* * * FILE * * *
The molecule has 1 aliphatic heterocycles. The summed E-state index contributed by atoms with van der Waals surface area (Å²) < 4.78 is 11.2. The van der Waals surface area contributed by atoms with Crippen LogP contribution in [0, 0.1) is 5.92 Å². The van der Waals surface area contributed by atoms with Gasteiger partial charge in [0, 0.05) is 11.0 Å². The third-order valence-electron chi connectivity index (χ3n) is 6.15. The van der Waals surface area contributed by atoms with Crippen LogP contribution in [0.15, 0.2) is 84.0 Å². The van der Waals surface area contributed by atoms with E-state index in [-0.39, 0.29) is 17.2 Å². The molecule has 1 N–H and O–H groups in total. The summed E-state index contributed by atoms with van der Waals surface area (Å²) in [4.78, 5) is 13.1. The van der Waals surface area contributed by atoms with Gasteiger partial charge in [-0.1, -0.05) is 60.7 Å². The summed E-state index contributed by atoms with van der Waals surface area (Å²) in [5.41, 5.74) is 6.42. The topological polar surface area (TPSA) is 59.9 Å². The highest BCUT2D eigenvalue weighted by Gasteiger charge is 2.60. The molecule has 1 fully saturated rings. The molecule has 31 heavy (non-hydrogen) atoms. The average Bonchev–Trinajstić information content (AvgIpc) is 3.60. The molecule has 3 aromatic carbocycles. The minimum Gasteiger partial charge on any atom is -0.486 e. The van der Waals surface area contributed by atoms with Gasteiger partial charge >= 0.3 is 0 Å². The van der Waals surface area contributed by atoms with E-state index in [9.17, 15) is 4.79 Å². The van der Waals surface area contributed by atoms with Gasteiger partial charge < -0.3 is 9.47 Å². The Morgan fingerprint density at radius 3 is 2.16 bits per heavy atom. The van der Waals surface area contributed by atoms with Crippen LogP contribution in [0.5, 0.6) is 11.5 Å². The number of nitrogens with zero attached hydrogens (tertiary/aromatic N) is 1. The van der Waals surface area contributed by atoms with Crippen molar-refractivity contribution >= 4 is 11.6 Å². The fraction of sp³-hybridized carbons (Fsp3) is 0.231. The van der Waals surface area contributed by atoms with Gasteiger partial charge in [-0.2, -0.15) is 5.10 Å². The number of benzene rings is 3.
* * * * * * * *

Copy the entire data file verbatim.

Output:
The molecule has 1 aliphatic heterocycles. The summed E-state index contributed by atoms with van der Waals surface area (Å²) < 4.78 is 11.2. The van der Waals surface area contributed by atoms with Crippen LogP contribution in [0, 0.1) is 5.92 Å². The van der Waals surface area contributed by atoms with Gasteiger partial charge in [0, 0.05) is 11.0 Å². The third-order valence-electron chi connectivity index (χ3n) is 6.15. The van der Waals surface area contributed by atoms with Crippen LogP contribution in [0.15, 0.2) is 84.0 Å². The van der Waals surface area contributed by atoms with E-state index in [-0.39, 0.29) is 17.2 Å². The molecule has 1 N–H and O–H groups in total. The summed E-state index contributed by atoms with van der Waals surface area (Å²) in [4.78, 5) is 13.1. The van der Waals surface area contributed by atoms with Gasteiger partial charge in [-0.1, -0.05) is 60.7 Å². The summed E-state index contributed by atoms with van der Waals surface area (Å²) in [5.41, 5.74) is 6.42. The topological polar surface area (TPSA) is 59.9 Å². The highest BCUT2D eigenvalue weighted by Gasteiger charge is 2.60. The molecule has 1 fully saturated rings. The molecule has 31 heavy (non-hydrogen) atoms. The average Bonchev–Trinajstić information content (AvgIpc) is 3.60. The molecule has 3 aromatic carbocycles. The minimum Gasteiger partial charge on any atom is -0.486 e. The van der Waals surface area contributed by atoms with Gasteiger partial charge >= 0.3 is 0 Å². The van der Waals surface area contributed by atoms with E-state index in [9.17, 15) is 4.79 Å². The van der Waals surface area contributed by atoms with Gasteiger partial charge < -0.3 is 9.47 Å². The Morgan fingerprint density at radius 3 is 2.16 bits per heavy atom. The van der Waals surface area contributed by atoms with Crippen LogP contribution in [0.5, 0.6) is 11.5 Å². The number of nitrogens with zero attached hydrogens (tertiary/aromatic N) is 1. The van der Waals surface area contributed by atoms with Crippen molar-refractivity contribution >= 4 is 11.6 Å². The fraction of sp³-hybridized carbons (Fsp3) is 0.231. The van der Waals surface area contributed by atoms with Gasteiger partial charge in [-0.2, -0.15) is 5.10 Å². The number of benzene rings is 3.